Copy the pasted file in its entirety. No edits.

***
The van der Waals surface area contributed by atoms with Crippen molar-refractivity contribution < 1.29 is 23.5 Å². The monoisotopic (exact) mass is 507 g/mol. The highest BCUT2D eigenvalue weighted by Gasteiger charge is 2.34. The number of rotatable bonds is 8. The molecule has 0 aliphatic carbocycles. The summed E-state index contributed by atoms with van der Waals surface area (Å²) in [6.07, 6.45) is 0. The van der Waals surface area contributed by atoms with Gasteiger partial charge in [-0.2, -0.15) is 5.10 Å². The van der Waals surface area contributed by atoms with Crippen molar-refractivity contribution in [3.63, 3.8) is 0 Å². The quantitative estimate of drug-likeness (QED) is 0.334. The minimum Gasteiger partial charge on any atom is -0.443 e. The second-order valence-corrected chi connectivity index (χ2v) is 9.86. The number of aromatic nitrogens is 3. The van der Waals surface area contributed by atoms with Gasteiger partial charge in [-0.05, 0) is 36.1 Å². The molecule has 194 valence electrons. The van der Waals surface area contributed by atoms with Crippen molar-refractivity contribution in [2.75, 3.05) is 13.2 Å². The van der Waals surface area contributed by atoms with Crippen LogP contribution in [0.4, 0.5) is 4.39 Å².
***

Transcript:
The van der Waals surface area contributed by atoms with Crippen molar-refractivity contribution < 1.29 is 23.5 Å². The monoisotopic (exact) mass is 507 g/mol. The highest BCUT2D eigenvalue weighted by Gasteiger charge is 2.34. The number of rotatable bonds is 8. The molecule has 0 aliphatic carbocycles. The summed E-state index contributed by atoms with van der Waals surface area (Å²) in [6.07, 6.45) is 0. The van der Waals surface area contributed by atoms with Gasteiger partial charge in [-0.2, -0.15) is 5.10 Å². The van der Waals surface area contributed by atoms with Crippen molar-refractivity contribution in [3.63, 3.8) is 0 Å². The quantitative estimate of drug-likeness (QED) is 0.334. The minimum Gasteiger partial charge on any atom is -0.443 e. The second-order valence-corrected chi connectivity index (χ2v) is 9.86. The number of aromatic nitrogens is 3. The van der Waals surface area contributed by atoms with Gasteiger partial charge in [-0.05, 0) is 36.1 Å². The molecule has 194 valence electrons. The van der Waals surface area contributed by atoms with Crippen molar-refractivity contribution in [2.75, 3.05) is 13.2 Å². The van der Waals surface area contributed by atoms with Crippen LogP contribution in [0.4, 0.5) is 4.39 Å².